Directors of Graduate Studies

As the Director of Graduate Studies (DGS), you play a vital role in the success of your graduate students and in the success of your graduate program(s):

  • You are a primary resource for ensuring that students understand their academic responsibilities, and for providing them with information on how to access various resources.
  • You are central to the Graduate School mission because you play a key role in fostering excellence, innovation and inclusivity in your graduate program(s).


Best Practices: Fostering Success in Your DGS Role*

  • Strive to maintain balance between your role as a student support resource and your role in protecting the integrity of your graduate degree program. In most situations student needs, faculty demands, and overall program requirements will be in alignment.
  • The DGS does not work in isolation. Most programs have a graduate affairs or advisory committee that assists with difficult issues, appeals, or exception requests. Involve graduate students in these committees when appropriate to secure feedback from all perspectives.
  • Feel comfortable consulting other DGSs and staff in the Graduate School about unusual situations. There are many campus resources and most situations need not be handled alone.
  • Communicate with your program's graduate faculty and staff regularly, and rely on them to provide input on student progress and to engage with their students. Solid advising and routine feedback is essential for students to make continued progress. The entire program must be involved in these efforts, especially when dealing with below standard performance.
  • Consider individual meetings with each graduate student at the beginning of each academic year to maintain connections, check in on progress, and identify any issues.  Share relevant information with other graduate faculty.  Consider recording notes of these meetings, as they represent a continuous assessment of progress as part of the student’s records.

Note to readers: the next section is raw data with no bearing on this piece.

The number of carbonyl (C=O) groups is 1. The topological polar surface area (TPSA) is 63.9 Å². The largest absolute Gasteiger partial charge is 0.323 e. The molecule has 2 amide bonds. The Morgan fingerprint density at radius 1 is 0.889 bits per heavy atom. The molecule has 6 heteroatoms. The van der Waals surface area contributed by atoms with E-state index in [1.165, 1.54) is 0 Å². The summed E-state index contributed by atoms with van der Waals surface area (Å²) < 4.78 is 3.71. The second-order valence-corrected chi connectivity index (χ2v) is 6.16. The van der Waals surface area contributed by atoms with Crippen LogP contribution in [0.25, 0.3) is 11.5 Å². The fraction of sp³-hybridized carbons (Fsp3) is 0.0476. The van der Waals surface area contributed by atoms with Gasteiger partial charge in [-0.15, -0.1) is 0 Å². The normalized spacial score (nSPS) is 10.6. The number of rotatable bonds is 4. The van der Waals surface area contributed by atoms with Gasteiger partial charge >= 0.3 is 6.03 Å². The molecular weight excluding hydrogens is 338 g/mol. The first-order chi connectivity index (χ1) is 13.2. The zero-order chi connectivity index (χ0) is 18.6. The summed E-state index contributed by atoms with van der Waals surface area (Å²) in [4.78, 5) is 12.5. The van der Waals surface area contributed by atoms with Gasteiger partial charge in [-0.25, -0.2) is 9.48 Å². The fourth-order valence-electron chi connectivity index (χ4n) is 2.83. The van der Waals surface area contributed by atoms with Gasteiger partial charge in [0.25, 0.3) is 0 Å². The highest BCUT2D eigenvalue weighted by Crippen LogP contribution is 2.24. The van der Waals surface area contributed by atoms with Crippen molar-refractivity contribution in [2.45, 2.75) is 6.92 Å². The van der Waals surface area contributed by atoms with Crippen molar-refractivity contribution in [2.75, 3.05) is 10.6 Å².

• Consider exit interviews with graduate studentsand make use of institution-wide surveys and other data to identify areas of strength and an opportunity for the program. Implement suggested changes accordingly.
  • Within your department/program, initiate conversations about, and advocate for, improvements that promote excellence, innovation and inclusive community building. Use data and student input to support your efforts.


* Thanks to the University of North Carolina, Chapel Hill, for permitting us to adopt their guidelines:


Fall and Spring DGS Meetings

These 90-minute meetings take place each October and May. At each meeting, we try to allow some time for small and large group discussion on such topics as recruitment, professional development, and student support.

Agenda and slides from recent meetings:


Guidelines for Good Practice in Graduate Education

The Graduate School developed Guidelines for Good Practice in Graduate Education to serve as a resource for graduate students and faculty members. A copy of it is provided to all new graduate students who attend the Graduate School's fall orientation events. Students are encouraged to use it in setting expectations for themselves and for their relationship with their advisor or faculty mentor. It is a great tool to use as a springboard for discussing expectations early on and as issues emerge.


Preparing Graduate Students for Careers Inside and Outside Academia: Opportunities and Resources

  • Drop us a line! We would like to hear about the professional development opportunities your department/program currently provides to your students as well as any new ideas for professional development on which we could partner.  Send your ideas to Sara Hodges (

  • There are a number of existing  student opportunities that would benefit from your partnership and involvement:

  1. Graduate Student Research Forum

  2. Three Minute Thesis (3MT) Competition

The Council of Graduate Schools and the Chronicle of Higher Education are excellent resources for gathering best practices, learning about national and international trends in graduate education, and more:


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